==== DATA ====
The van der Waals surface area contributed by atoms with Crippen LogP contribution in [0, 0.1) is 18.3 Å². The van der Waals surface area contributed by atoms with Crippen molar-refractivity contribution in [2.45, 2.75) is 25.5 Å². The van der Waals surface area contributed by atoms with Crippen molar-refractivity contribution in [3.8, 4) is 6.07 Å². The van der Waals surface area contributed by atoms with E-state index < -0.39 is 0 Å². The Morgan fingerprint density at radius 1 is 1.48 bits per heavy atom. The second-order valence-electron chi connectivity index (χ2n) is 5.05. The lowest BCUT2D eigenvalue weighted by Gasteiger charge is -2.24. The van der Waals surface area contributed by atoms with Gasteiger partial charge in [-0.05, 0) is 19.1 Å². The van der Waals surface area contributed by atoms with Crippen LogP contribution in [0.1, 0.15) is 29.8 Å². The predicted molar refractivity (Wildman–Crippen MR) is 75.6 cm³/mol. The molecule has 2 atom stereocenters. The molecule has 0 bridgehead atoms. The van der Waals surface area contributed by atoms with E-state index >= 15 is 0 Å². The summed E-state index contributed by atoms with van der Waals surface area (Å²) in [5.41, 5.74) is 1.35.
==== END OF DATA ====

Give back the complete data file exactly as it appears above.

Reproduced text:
The van der Waals surface area contributed by atoms with Crippen LogP contribution in [0, 0.1) is 18.3 Å². The van der Waals surface area contributed by atoms with Crippen molar-refractivity contribution in [2.45, 2.75) is 25.5 Å². The van der Waals surface area contributed by atoms with Crippen molar-refractivity contribution in [3.8, 4) is 6.07 Å². The van der Waals surface area contributed by atoms with E-state index < -0.39 is 0 Å². The Morgan fingerprint density at radius 1 is 1.48 bits per heavy atom. The second-order valence-electron chi connectivity index (χ2n) is 5.05. The lowest BCUT2D eigenvalue weighted by Gasteiger charge is -2.24. The van der Waals surface area contributed by atoms with Gasteiger partial charge in [-0.05, 0) is 19.1 Å². The van der Waals surface area contributed by atoms with Crippen LogP contribution in [0.1, 0.15) is 29.8 Å². The predicted molar refractivity (Wildman–Crippen MR) is 75.6 cm³/mol. The molecule has 2 atom stereocenters. The molecule has 0 bridgehead atoms. The van der Waals surface area contributed by atoms with E-state index >= 15 is 0 Å². The summed E-state index contributed by atoms with van der Waals surface area (Å²) in [5.41, 5.74) is 1.35.